I alway had a hard time doing pre-written modules, I hate playing in them also ( seems so railroady) ( but I dont want to save the World for the Umpteenth time, I just want to Go get Gold because Im a Dwarf and thats what Dwarfs do type of thing,) ( but Im more of a Mage type a guy and that is just a example)

As for the other rulesets, I used to use the rule when I DMed "so you want what for your character? .. Convince ME!) Someone showing me some Rules somewhere saying such and such was the EXACT OPPOSITE of what Convince me meant. Convince me is more of a Role Playing thing. It usually drives them away, and easily solves the Powergamer problem (without actually saying NO!), done in a very tactful manner. But if someone was willing to dive into my world, create a character compatable with my world, world background, and they were willing to write up a reason why they should have some ability which came from one of the other editions, and they were not going to abuse it, I was more than willing to work with them on a way to do what they want.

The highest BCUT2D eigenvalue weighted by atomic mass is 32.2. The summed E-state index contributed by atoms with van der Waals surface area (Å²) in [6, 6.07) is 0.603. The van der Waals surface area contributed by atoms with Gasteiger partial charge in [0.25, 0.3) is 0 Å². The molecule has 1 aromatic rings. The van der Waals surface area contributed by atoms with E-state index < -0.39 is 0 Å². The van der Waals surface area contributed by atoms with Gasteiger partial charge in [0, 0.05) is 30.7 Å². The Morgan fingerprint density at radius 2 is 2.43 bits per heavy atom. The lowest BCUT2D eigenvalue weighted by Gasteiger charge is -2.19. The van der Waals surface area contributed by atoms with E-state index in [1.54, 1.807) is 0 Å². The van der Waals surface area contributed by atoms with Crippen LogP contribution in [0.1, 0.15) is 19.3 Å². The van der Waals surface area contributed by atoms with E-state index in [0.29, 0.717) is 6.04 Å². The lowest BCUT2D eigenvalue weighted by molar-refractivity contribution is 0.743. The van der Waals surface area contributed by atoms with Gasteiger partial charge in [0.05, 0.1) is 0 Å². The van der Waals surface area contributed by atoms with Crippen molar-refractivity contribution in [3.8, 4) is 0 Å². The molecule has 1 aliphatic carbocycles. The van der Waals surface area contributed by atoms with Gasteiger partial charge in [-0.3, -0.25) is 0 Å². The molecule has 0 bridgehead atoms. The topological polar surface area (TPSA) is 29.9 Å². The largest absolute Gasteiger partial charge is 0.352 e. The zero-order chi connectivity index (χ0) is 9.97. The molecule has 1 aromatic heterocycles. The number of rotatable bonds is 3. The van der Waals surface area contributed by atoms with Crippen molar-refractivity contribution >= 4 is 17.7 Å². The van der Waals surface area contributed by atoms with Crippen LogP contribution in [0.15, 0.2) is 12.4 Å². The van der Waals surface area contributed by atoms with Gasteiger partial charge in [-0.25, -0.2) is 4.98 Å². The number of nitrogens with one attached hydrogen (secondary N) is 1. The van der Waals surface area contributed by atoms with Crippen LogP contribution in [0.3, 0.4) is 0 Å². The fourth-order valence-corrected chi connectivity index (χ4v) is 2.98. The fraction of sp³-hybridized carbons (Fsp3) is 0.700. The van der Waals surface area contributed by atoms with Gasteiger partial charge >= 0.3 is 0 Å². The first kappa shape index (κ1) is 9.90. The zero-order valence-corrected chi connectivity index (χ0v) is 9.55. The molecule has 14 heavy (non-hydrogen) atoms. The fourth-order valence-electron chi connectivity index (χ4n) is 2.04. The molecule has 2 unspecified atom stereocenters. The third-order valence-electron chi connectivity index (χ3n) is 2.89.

I like that term "Lazy DM". Might have to borrow it. :)

Vidgrip21 Jan 2021 1:10 p.m. PST

Chainmail (fantasy supplement) was my introduction to miniatures wargaming back in the late 70's. We didn't own any miniatures yet and could not afford them (we were kids). We made bases from cardstock and drew circles on them to represent figures that could be "crossed-out" with a pencil when they became casualties. The living room carpet and a few pillows were the terrain. I guess it didn't occur to us that we could play on a table.

Wheldrake31 Jan 2021 6:54 a.m. PST